Companies spend a lot of time talking about retention strategies for good reason. High turnover is extremely expensive. The total cost to the organization for each employee who leaves can quickly reach between 100 and 300 percent of an employee’s salary.
On the flip side, we talk often about how and when to fire an employee. Likewise on the employee side, we talk about when it’s time for an employee to quit.
Yet, we don’t talk about the fourth option: When should an employer ask an employee to quit?
While it might seem risky, asking an employee to quit is actually a very useful tool that employers fail to take advantage of. Despite the high cost that turnover carries with it, there are times when it’s best for both the company and the employee when an employee quits.
Let’s distinguish between firing an employee and an employee quitting. If an employee is at will, the company can fire them at any time, and the employee can quit at any time. At no point can an employer force or require an employee to quit.
Yet, if you have an open and trustworthy relationship with your employees, there might come a day when you sit down with them, look them in the eye, and recommend that they quit their job.
The employee is obviously not happy at the company and attempts have been made to rectify their morale.
If you have an unhappy employee, the obvious first step is to try and resolve the situation. But, we all know that sometimes, it’s simply time for an employee to move on, because they want something that the company can’t offer them.
An employee who is unhappy will quickly drag others down with them. They are likely to show up late, miss meetings, mope around the office all day, and says negative things about the company or their coworkers.
In addition, it is highly unlikely that an unhappy employee strives to excel at work. So, they are doing themselves quite a disservice and are risking their career advancement.
Too often, employers let an unhappy employee linger on the team. This doesn’t have to be the case. One time, I had an unhappy employee and I took them aside and asked “How are you doing?” and their response was as honest as could be, “I’m not happy. I’m exhausted.” My response “I think it’s time you consider moving on.” The employee gave notice the next week.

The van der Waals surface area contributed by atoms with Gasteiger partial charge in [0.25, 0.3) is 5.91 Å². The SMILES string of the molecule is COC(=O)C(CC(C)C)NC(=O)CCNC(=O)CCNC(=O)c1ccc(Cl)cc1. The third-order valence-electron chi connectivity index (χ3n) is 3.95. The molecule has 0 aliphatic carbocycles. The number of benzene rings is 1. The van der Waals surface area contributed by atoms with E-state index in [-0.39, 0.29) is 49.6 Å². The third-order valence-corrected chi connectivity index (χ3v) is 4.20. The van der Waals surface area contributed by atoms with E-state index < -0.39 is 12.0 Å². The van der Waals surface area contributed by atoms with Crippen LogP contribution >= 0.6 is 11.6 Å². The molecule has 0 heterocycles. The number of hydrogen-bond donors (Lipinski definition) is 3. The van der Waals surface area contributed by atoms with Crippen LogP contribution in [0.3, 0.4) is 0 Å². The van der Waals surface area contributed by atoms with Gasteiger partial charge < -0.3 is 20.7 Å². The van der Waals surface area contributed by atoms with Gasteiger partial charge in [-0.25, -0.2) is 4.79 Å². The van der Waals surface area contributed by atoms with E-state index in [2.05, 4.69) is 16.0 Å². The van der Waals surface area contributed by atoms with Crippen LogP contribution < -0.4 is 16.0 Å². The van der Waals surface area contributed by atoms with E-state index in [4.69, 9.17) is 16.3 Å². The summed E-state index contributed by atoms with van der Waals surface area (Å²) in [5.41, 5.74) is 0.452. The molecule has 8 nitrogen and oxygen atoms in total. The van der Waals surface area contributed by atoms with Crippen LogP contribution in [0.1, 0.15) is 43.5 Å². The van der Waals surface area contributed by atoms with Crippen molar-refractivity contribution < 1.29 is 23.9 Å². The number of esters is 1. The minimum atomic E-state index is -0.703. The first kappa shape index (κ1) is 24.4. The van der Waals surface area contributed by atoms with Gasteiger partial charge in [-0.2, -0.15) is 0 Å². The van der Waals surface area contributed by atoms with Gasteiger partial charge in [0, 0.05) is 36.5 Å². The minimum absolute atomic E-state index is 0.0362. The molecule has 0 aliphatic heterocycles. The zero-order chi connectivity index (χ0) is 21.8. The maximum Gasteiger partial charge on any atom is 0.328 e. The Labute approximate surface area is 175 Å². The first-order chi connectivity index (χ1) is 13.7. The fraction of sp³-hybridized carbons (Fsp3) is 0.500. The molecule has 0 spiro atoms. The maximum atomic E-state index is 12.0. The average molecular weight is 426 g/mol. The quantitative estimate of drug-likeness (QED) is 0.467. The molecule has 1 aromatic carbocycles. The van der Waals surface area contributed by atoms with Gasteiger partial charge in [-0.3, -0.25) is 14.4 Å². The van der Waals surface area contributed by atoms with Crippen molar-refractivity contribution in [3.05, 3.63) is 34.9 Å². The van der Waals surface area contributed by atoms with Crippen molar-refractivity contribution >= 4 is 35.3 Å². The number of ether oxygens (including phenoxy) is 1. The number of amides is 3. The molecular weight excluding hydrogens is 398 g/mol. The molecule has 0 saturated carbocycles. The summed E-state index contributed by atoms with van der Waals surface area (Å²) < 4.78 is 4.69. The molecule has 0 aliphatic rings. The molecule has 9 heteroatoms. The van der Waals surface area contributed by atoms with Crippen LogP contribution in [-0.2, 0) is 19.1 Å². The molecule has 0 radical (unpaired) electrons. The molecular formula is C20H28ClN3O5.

It’s been 6 years since this conversation and the person and I remain close. And, his career has thrived.
The employee goes from an “A Player” to a “B Player.”
An “A Player” is someone who performs at the top 25 percent of their peers. A “B Player” is someone who performs at the top 50 percent of their peers.
Teams come in all shapes and sizes and it’s unlikely that every team is comprised solely of “A Players”. So, this one is tricky. I’m not suggesting that every employee who is a “B Player” is destined for failure.
Rather, I’m suggesting that when someone goes from an “A Player” into the “B Player” slot, something has likely caused the fall. The most common cause of an “A Player” becoming a “B Player” is a company scaling quickly.
When a team scales quickly, role requirements change. Often, the “A Player” who can’t keep up with the increased or changing demands of the job recognizes that their job has changed and is feeling uncomfortable with the situation. If this has happened you might hear feedback from them like:
- My job has gotten harder and I’m not sure why.
- I’m improving, but not as fast as the job needs me to be.
How to Ask Your Employee to Quit
If you have an employee in one of the situations above, an in-person, one-on-one, direct and heart-felt conversation is the way to go. Be prepared for feedback, and be prepared to learn. It’s ideal to begin the conversation by sharing your observations of recent behavior and asking for the employee to share.
Last year, I started one such conversation with an unhappy employee “Over the past three months I’ve noticed you haven’t been as happy at work. Is everything ok?” The employee confided in me “Thank you so much for noticing. I really love everyone I work with, but I’ve had a dream of moving to Denver and I really think if I don’t do it now I’m never going to.” We had an honest conversation and agreed it was time for the employee to move on.
Originally Posted on Inc.